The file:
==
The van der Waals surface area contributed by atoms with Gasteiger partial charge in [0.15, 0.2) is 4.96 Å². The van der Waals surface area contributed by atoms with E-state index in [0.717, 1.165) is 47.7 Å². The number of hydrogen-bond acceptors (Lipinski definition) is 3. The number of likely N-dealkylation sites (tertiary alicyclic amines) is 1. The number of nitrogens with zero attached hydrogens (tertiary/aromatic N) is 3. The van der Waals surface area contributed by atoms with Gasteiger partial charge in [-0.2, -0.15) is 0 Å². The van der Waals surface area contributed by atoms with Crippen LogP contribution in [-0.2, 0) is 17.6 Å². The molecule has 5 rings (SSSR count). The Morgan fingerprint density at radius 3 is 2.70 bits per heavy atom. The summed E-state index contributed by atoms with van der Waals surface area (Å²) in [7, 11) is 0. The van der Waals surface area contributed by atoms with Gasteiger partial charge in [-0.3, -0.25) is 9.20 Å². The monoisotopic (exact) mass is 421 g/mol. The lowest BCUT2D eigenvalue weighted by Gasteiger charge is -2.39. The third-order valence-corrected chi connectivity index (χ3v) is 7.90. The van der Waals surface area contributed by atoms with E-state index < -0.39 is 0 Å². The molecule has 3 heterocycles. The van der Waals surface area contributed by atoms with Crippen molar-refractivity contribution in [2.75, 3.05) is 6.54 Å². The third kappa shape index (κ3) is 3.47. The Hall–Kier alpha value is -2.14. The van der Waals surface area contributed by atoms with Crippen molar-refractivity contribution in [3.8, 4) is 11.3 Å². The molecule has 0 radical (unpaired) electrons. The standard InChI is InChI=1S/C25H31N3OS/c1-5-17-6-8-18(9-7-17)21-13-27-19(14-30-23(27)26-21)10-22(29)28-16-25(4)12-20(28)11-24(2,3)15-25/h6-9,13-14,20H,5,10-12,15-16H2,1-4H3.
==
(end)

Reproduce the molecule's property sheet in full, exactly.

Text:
The van der Waals surface area contributed by atoms with Gasteiger partial charge in [0.15, 0.2) is 4.96 Å². The van der Waals surface area contributed by atoms with E-state index in [0.717, 1.165) is 47.7 Å². The number of hydrogen-bond acceptors (Lipinski definition) is 3. The number of likely N-dealkylation sites (tertiary alicyclic amines) is 1. The number of nitrogens with zero attached hydrogens (tertiary/aromatic N) is 3. The van der Waals surface area contributed by atoms with Gasteiger partial charge in [-0.2, -0.15) is 0 Å². The van der Waals surface area contributed by atoms with Crippen LogP contribution in [-0.2, 0) is 17.6 Å². The molecule has 5 rings (SSSR count). The Morgan fingerprint density at radius 3 is 2.70 bits per heavy atom. The summed E-state index contributed by atoms with van der Waals surface area (Å²) in [7, 11) is 0. The van der Waals surface area contributed by atoms with Gasteiger partial charge in [-0.3, -0.25) is 9.20 Å². The monoisotopic (exact) mass is 421 g/mol. The lowest BCUT2D eigenvalue weighted by Gasteiger charge is -2.39. The third-order valence-corrected chi connectivity index (χ3v) is 7.90. The van der Waals surface area contributed by atoms with E-state index < -0.39 is 0 Å². The molecule has 3 heterocycles. The van der Waals surface area contributed by atoms with Crippen molar-refractivity contribution in [2.75, 3.05) is 6.54 Å². The third kappa shape index (κ3) is 3.47. The Hall–Kier alpha value is -2.14. The van der Waals surface area contributed by atoms with Crippen molar-refractivity contribution in [3.8, 4) is 11.3 Å². The molecule has 0 radical (unpaired) electrons. The standard InChI is InChI=1S/C25H31N3OS/c1-5-17-6-8-18(9-7-17)21-13-27-19(14-30-23(27)26-21)10-22(29)28-16-25(4)12-20(28)11-24(2,3)15-25/h6-9,13-14,20H,5,10-12,15-16H2,1-4H3.